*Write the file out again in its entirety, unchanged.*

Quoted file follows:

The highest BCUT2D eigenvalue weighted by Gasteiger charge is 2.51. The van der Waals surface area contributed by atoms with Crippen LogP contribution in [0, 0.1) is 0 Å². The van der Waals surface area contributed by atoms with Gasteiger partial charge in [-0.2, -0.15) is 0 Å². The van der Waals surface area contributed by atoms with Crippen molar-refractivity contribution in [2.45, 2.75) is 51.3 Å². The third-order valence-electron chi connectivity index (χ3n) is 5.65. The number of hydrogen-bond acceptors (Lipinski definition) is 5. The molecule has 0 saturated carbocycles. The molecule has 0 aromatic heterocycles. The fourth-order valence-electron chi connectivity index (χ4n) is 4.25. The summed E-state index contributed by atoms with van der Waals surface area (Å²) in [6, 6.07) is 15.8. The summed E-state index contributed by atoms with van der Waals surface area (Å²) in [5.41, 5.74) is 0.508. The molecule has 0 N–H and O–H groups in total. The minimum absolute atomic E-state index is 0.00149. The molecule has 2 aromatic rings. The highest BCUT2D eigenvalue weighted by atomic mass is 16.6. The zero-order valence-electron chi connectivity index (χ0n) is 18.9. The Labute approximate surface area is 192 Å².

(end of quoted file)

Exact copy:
The highest BCUT2D eigenvalue weighted by Gasteiger charge is 2.51. The van der Waals surface area contributed by atoms with Crippen LogP contribution in [0, 0.1) is 0 Å². The van der Waals surface area contributed by atoms with Gasteiger partial charge in [-0.2, -0.15) is 0 Å². The van der Waals surface area contributed by atoms with Crippen molar-refractivity contribution in [2.45, 2.75) is 51.3 Å². The third-order valence-electron chi connectivity index (χ3n) is 5.65. The number of hydrogen-bond acceptors (Lipinski definition) is 5. The molecule has 0 saturated carbocycles. The molecule has 0 aromatic heterocycles. The fourth-order valence-electron chi connectivity index (χ4n) is 4.25. The summed E-state index contributed by atoms with van der Waals surface area (Å²) in [6, 6.07) is 15.8. The summed E-state index contributed by atoms with van der Waals surface area (Å²) in [5.41, 5.74) is 0.508. The molecule has 0 N–H and O–H groups in total. The minimum absolute atomic E-state index is 0.00149. The molecule has 2 aromatic rings. The highest BCUT2D eigenvalue weighted by atomic mass is 16.6. The zero-order valence-electron chi connectivity index (χ0n) is 18.9. The Labute approximate surface area is 192 Å².